George Bayer, Founder of Hermann, Missouri

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Born in Baden, Germany on September 27, 1800, George Frederick Bayer showed musical talent from an early age.  Sent to a music conservatory he graduated with honors and became a music professor, immigrating to Philadelphia in 1830.   There George was a teacher of music and became a well-known church organist. In 1831 he married the beautiful and talented Catherine Krecher; three of their five children were born while in Philadelphia. In August of 1836 the German Settlement Society of Philadelphia was formed. Its purpose was to establish a colony “Far West” where the colonists could live in partial isolation, where German language and customs could be preserved, and all would be “German in every particular.”   

Enthusiastically supported, shares in the venture were sold for $25 and in early 1837 a group of three representatives was sent west to identify a site for the new colony.  George Bayer served on the committee defining their duties and was subsequently selected as the Society’s representative to acquire the recommended land parcel.  He set out in July of 1837 and acquired some 11,000 acres of government land and parcels from private owners for the total sum of $15,612.

The news that land had been acquired was received with great celebration in Philadelphia on October 5, 1837,  “… glad tidings, that an extensive tract of land has been purchased for the Society.” With land purchased, the Settlement Society had tangible proof of its credibility and the stock price rose to $50 per share. A Settlement Agent was now needed to manage affairs at the new town to be called Hermann and George Bayer was again selected, having successfully discharged his duties acquiring the land.    

German settlers were eager to head west and begin their new life in Hermann.   The first seventeen settlers, including women and children, forged ahead arriving by boat in December of 1837, confident that Bayer would soon follow.  However, George Bayer was taken ill on the trip west and was detained in Pittsburg for many months.  Other share owners journeyed as far as St. Louis and wisely spent the winter there.   Early settlement proved a difficult challenge.  The land was a wilderness, heavily wooded and far from other settlements.  Settlers were ill prepared for the difficulties of clearing the land and carving out a town from the rugged hills.    

When Bayer and family finally arrived in March of 1838, soon followed by hundreds of new settlers, he was faced with the angry disillusionment of the first group who did not know the reason for his delay and an impossible task ahead of him.   Among the duties charged to him by the Society were the oversight of all Society matters including the resolution of disputes, written progress reports back to Philadelphia, the survey of 11,000 acres, the layout of the town in accordance with the plans drawn up in Philadelphia, assignment of property in exchange for Settlement shares, the construction of a grist and a saw mill, and the provision of food and supplies for all the settlers. Whether an abject failure at these duties or whether given responsibilities too broad for any one man to accomplish in such difficult circumstances is still debated.   That early settlers were unhappy and freely expressed their complaints in letters to the home society is undisputed.    That Bayer accomplished much is also known; a letter to the Philadelphia paper “Alte und Neue Welt” in June of 1838 reported Bayer as “... an upright, helpful and affable man, whom I consider absolutely worthy of the honorable trust which the Society put in him...”   Bayer’s own letters to the Society reporting on the progress of the Society and dealing with those unhappy with his efforts are revealing.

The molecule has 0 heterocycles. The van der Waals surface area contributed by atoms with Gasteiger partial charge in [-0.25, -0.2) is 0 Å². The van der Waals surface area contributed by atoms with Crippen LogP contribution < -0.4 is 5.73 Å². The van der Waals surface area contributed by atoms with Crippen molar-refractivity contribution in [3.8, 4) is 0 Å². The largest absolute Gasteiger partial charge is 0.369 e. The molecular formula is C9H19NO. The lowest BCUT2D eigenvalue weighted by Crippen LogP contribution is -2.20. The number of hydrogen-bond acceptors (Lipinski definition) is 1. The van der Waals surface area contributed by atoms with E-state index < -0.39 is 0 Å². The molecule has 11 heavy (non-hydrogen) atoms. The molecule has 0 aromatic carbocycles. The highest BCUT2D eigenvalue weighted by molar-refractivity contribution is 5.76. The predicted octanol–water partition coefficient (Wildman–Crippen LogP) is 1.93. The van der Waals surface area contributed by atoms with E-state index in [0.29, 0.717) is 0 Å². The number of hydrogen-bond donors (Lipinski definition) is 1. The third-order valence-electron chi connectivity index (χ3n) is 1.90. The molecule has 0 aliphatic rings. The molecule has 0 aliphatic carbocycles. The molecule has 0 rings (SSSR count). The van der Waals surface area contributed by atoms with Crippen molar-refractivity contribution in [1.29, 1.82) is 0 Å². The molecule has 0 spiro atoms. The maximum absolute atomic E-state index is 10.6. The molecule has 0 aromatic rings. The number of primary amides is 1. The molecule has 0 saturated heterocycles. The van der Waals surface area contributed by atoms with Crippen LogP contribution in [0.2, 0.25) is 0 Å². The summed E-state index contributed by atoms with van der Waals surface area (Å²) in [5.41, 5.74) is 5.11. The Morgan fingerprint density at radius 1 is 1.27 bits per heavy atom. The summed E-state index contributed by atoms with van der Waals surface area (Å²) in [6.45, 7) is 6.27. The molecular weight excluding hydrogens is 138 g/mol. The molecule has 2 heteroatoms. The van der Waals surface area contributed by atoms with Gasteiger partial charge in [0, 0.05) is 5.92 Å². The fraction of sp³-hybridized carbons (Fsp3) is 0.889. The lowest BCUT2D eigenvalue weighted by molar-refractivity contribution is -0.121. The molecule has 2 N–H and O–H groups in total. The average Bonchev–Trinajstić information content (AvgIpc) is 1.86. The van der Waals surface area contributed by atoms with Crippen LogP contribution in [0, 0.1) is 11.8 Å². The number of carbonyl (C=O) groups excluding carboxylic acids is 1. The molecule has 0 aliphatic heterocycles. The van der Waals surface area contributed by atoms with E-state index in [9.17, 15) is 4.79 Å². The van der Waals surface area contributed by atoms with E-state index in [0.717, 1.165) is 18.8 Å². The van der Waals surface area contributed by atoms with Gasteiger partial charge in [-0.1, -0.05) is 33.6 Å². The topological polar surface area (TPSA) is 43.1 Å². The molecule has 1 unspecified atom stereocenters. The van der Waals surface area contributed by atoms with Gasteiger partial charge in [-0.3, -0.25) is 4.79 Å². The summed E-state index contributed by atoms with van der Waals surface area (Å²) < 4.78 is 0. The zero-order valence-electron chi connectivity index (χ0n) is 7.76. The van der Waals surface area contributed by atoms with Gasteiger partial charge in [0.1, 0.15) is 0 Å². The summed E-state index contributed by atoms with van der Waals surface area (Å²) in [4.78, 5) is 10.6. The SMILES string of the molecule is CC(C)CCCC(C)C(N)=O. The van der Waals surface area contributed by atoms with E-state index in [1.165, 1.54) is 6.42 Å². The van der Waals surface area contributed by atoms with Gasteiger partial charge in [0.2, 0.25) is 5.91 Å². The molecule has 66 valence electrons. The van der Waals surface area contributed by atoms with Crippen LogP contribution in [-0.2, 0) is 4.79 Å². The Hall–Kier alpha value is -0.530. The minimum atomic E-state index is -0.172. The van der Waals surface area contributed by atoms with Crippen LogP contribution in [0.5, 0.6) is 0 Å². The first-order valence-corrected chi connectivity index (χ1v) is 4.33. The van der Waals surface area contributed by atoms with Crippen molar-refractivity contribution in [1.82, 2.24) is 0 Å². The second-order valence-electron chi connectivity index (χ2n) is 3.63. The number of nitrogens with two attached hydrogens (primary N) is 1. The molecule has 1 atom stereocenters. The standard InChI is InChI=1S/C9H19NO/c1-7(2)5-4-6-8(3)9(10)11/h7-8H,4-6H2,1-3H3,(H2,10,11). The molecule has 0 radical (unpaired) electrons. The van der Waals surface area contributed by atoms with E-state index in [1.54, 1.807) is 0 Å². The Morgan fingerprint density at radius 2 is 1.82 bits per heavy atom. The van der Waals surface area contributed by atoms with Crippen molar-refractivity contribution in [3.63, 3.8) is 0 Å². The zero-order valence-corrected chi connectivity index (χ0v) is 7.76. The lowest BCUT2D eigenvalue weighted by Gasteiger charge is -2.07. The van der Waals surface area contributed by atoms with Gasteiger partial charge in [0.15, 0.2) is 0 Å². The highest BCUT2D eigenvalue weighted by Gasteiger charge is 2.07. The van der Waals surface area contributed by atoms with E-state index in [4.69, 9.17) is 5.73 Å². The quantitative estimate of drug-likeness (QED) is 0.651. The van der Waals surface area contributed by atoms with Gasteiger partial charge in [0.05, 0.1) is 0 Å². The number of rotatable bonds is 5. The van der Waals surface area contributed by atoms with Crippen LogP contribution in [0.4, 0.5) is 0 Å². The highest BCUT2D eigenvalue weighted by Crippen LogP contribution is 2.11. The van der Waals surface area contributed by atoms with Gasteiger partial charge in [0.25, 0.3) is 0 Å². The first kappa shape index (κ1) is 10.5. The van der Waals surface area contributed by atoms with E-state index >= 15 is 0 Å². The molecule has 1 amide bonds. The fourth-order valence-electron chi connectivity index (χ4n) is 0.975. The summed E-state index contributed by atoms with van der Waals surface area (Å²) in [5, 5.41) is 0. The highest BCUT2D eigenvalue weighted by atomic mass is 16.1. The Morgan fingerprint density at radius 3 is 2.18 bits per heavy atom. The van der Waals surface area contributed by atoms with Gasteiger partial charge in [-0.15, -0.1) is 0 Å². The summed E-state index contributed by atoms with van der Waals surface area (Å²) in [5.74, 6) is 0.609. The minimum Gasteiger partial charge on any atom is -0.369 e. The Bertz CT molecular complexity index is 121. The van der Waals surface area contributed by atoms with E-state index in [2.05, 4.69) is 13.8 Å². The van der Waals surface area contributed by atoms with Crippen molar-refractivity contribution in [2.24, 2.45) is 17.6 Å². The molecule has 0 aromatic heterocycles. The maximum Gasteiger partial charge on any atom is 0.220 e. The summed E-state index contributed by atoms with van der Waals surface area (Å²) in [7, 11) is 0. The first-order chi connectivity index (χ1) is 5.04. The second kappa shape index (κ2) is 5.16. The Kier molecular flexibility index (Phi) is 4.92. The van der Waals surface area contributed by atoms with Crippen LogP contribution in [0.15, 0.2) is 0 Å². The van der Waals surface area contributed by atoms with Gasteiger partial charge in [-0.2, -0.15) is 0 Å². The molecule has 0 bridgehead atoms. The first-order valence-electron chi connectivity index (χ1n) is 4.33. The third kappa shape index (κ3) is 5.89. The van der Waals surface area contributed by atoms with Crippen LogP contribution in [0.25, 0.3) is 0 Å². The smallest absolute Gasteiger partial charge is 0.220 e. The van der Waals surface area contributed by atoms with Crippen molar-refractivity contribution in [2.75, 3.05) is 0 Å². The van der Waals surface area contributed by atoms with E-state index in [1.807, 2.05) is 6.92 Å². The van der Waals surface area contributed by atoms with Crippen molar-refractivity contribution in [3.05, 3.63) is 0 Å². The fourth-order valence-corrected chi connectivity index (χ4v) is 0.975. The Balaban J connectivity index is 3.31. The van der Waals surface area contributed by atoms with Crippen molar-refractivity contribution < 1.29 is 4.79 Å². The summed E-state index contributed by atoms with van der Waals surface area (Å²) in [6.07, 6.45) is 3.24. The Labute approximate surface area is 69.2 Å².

Writing in 1838 to Philadelphia regarding a dispute over 80 acres given him as compensation for his services he states, “If I had been more cautious and trusted less, I should not have so much to repent now.”  Bayer was relieved of his duties in October of 1838 and died in March of 1839.  He left behind a widow and five children, including a daughter born March 30, 1839.  Bayer was buried in the cemetery he had laid out as part of his duties, but on the south side of the hill, not visible from the town.   Bayer leaves a lasting legacy, having selected the site for Hermann with its picturesque setting reminiscent of the middle Rhine Valley.  Though he struggled, as did all the early settlers, to carve a town from the wilderness, his was an important role in realizing their dream to create a new German homeland where German language and culture would be preserved for future generations.    

The original deed transfer from George and his wife Catharine Bayer to the German Settlement Society of Philadelphia is a treasured document within the Archives & Records Center.   It and thousands of other documents and records are preserved and protected in this state of the art facility by the Gasconade County Historical Society.  Visitors are welcomed to view documents on display, research family genealogy and learn more about Gasconade County’s rich history.